Great sausages, epic bakeries, more beer than any beer lover could possibly dream of. Those are probably some of the things you think of when you imagine food from Germany, and you wouldn’t be wrong in thinking that all of those things were pretty accurate. Having said that, German cuisine goes much further than simply tasty meat and bread, washed down with a decent beer, even if that is all you want to eat whilst you’re there.
During our stay at Maximilian Apartments & Hotel we experienced a lot of great Bavarian cuisine; delicious food rich in flavor and history. Here’s a run-down of German cuisine, and all the delicious treats you find on offer in this incredible country.
The average German consumes 130lb of meat a year, a statistic that manages to convey very well just how much this country loves their meat. Bratwurst sausage is amongst the most popular meat dish you’ll find all over Germany, and its usually made of ground pork and spices, although the dish has developed and there are now many signature bratwursts on the market (over 40 in total). For the most part, many of these specialties come from the region of Bavaria.
Bratwurst is a dish you will find on many streets sold from vendors, making it one of Germany’s most popular street food snacks. The sausage is put into a bread bun and served with mustard – kind of like the German version of hotdogs! In the Munich area, bratwurst is mainly made with beef, due to the large number of cows farmed in the area.
Another popular way of serving meat in Germany is to roast it in a sour sauce, and this is done with meats such as beef, horse, or venison, and is called Sauerbraten, literally meaning ‘sour roast’. This meat is then served with potatoes and various vegetables, and plenty of gravy. Germany has a long standing tradition of serving potatoes and dumplings, so it would not be uncommon for you to find either of these with meat dishes. In Munich, Schweinshaxe is a popular example of a meat and potatoes dish, which is a roasted ham hock or pork knuckle, with a large side of starchy goodness.
Munich is a city extremely famous for veal consumption, and you will find that referred to in writing about cuisine in Munich from the early 20th century. A common joke was that people from Munich would happily eat veal morning, noon, and night if they could.
Surprisingly enough to some, noodles are quite a popular side dish in Germany, and their version, which is named ‘spätzle’ are a kind of egg noodle made of very simple ingredients. Spätzle is usually served with, you guessed it, meat, and lots of sauce or gravy. If you were looking for a vegetarian version, you would probably find spätzle served with lentils and a sauce, although I imagine the Germans would try and insist on putting a sausage on top.
Aside from the abundance of potato-based sides you’ll find with most German dishes, the locals do actually consume vegetables as well, we promise! Vegetables are predominantly cooked up with stews along with meat, and you’ll find plenty of hearty root vegetables with most German dishes. White asparagus, known in Germany as ‘spargel’, is a very popular side dish, and is often served with hollandaise sauce.
There is a huge array of desserts on offer in Germany, desserts that are melt-in-your-mouth masterpieces. Germany excels at making giant cakes, usually fruit based such as huge black forest gateaux, which in Germany would be known as Schwarzwälder Kirschtorte. Just imagine a multi-layered chocolate cake with plenty of whipped cream and cherries – that’s the German version of black forest gateaux.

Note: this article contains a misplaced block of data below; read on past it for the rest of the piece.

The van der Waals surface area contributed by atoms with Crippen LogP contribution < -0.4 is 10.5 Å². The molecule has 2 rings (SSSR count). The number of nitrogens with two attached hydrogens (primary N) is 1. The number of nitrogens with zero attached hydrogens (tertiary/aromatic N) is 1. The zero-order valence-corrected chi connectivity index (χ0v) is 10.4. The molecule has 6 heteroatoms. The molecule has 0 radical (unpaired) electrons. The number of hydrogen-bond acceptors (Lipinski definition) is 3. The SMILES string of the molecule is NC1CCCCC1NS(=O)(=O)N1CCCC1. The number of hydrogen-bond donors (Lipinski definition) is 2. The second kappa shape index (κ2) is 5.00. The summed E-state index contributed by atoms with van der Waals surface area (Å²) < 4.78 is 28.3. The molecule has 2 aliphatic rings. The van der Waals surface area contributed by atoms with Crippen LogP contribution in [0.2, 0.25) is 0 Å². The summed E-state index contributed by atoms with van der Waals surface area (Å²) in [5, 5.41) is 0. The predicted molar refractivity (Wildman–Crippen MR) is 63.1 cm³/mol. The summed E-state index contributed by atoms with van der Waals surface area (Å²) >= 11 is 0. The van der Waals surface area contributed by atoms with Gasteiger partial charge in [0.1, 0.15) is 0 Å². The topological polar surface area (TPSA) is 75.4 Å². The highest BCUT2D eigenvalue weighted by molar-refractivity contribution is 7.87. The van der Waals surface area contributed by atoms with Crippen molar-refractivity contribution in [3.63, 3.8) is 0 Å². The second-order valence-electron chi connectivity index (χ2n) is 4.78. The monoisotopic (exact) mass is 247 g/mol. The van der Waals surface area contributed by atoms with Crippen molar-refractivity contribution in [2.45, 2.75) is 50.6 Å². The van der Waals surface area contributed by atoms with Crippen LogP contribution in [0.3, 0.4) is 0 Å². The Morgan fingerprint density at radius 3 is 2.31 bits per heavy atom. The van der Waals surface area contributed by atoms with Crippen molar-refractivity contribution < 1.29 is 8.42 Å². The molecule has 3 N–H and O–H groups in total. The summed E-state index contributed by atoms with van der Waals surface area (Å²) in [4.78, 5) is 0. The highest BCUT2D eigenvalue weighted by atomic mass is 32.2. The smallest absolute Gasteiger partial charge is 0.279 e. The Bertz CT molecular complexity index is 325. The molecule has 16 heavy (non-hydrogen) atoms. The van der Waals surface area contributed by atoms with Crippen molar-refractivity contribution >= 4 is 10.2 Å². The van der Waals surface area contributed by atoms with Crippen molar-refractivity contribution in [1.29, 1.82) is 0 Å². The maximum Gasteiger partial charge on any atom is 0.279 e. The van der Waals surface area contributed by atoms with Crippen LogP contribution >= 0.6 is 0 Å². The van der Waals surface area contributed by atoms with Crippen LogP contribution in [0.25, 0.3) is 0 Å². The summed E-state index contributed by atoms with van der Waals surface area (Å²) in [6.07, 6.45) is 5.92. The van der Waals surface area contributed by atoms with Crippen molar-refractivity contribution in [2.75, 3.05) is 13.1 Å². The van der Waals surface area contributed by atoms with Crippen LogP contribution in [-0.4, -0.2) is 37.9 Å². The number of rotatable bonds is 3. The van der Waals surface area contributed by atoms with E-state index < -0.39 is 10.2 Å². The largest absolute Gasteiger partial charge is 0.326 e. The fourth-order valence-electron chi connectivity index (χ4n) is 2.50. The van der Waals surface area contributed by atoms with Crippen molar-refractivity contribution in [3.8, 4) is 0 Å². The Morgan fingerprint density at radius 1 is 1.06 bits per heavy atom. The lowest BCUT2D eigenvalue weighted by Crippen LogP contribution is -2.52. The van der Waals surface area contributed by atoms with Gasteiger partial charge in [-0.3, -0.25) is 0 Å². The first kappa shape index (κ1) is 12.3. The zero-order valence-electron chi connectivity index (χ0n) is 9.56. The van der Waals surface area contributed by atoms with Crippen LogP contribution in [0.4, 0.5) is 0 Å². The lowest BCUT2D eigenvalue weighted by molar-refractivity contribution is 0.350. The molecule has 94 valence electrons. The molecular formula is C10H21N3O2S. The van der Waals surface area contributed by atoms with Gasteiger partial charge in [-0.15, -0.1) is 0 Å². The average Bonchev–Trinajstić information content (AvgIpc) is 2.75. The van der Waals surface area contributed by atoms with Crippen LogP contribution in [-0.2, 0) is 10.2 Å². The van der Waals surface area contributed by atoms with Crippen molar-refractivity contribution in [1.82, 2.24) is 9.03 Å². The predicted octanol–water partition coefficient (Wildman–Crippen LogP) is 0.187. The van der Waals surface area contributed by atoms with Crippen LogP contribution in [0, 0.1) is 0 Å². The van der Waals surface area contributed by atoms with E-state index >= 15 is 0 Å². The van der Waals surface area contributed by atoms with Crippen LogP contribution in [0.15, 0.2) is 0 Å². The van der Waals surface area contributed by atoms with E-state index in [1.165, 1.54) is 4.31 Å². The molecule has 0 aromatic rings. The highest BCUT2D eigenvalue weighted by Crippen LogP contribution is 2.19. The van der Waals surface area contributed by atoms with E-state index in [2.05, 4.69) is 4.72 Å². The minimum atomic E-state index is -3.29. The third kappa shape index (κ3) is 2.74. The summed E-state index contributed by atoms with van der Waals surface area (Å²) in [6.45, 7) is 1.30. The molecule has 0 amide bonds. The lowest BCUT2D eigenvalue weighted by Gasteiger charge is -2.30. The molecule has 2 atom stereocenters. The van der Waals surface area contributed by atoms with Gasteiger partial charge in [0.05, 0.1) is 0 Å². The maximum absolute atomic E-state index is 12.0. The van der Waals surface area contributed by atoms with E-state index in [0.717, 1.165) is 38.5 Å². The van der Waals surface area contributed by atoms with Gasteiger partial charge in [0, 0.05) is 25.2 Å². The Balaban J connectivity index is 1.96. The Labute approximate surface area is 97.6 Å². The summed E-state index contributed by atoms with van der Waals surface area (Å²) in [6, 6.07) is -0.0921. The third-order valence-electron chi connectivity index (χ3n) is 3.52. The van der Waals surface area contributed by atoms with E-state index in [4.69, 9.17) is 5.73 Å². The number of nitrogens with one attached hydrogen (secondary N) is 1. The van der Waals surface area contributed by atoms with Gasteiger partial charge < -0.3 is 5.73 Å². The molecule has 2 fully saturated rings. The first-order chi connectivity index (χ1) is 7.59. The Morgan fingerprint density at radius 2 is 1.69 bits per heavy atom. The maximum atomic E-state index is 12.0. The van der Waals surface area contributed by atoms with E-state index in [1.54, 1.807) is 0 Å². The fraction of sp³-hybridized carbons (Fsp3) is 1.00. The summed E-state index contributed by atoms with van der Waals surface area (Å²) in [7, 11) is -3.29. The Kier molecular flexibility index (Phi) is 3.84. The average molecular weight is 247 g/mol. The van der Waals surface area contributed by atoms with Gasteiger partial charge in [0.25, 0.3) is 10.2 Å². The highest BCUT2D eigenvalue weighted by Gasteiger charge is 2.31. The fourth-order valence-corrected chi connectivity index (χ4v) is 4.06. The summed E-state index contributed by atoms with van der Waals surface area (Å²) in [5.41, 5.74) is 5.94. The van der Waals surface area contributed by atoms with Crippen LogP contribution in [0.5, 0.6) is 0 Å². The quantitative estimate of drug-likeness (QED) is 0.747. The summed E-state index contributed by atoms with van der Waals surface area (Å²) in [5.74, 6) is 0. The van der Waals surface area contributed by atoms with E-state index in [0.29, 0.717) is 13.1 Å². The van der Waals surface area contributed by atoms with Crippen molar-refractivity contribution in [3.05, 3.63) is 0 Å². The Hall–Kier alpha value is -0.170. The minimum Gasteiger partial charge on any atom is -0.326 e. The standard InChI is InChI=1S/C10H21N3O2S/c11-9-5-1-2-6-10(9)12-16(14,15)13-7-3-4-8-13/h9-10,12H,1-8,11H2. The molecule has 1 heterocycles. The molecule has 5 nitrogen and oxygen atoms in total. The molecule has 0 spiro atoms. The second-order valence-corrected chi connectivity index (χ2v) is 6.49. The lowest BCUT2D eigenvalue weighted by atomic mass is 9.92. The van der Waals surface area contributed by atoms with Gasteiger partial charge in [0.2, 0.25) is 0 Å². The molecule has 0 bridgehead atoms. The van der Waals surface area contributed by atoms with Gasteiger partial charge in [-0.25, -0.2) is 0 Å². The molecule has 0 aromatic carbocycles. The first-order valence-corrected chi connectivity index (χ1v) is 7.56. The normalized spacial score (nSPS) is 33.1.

In Bavaria, you’ll find lots of ‘gugelhupf’, which is like bundt cake, also popular in Switzerland and Hungary. It has a distinctive ring shape and is usually eaten in the afternoon during a coffee break. Many of these cakes can also be soaked in brandies, such as cheery brandy, so always make sure you ask the baker what kind of gugelhupf it is before buying if that’s not your thing!
Time to get onto the really good stuff – bread. The Germans have over 600 kinds of bread, and it is a staple part of the German diet. It is rarely used as a side dish like you might find in other parts of the globe, and Germans prefer to serve it with breakfast or in the evening as open-topped sandwiches. One bread that you might be most familiar with that has transported itself from Germany to the rest of the globe in pumpernickel bread, a dark German rye bread that is known for being lower in fat but full of flavor.
There really is no explaining all the kinds of breads you can buy in Germany, as they make anything from the whitest of white bread to dark, rich, dense loaves. For the real deal just walk into a bakery and let the fragrance fill your nostrils – it’s one of the most exquisite smells on the planet.
With the likes of Oktoberfest pulling in tourists every year, Germany is already pretty well-known for its beer consumption. In every corner of the country you will find giant tankards of beer sold for very cheap, and these can either be local brews or international favorites. Pilsner type brews are very popular, as opposed to dark beers, but you can find something of everything wherever you go.
If you really want the traditional German beer experience, head to Munich or Berlin for Oktoberfest and you’ll find so many beers on offer that you won’t even know where to start (or stop, probably).
There basically no such thing as a light meal in Germany – much of the cuisine is very dense, and full of hearty rich ingredients that will leave you wishing you had an extra hole on your belt. In the winter months, this is extremely welcome as the food will warm every inch of your body, and keep you nicely satisfied. In the summer months, German food can still be equally satisfying, and one of the best things to do is just kick back with a bratwurst from a street vendor in the nearest available park.
Do you have any other recommendations to add to our German Cuisine list?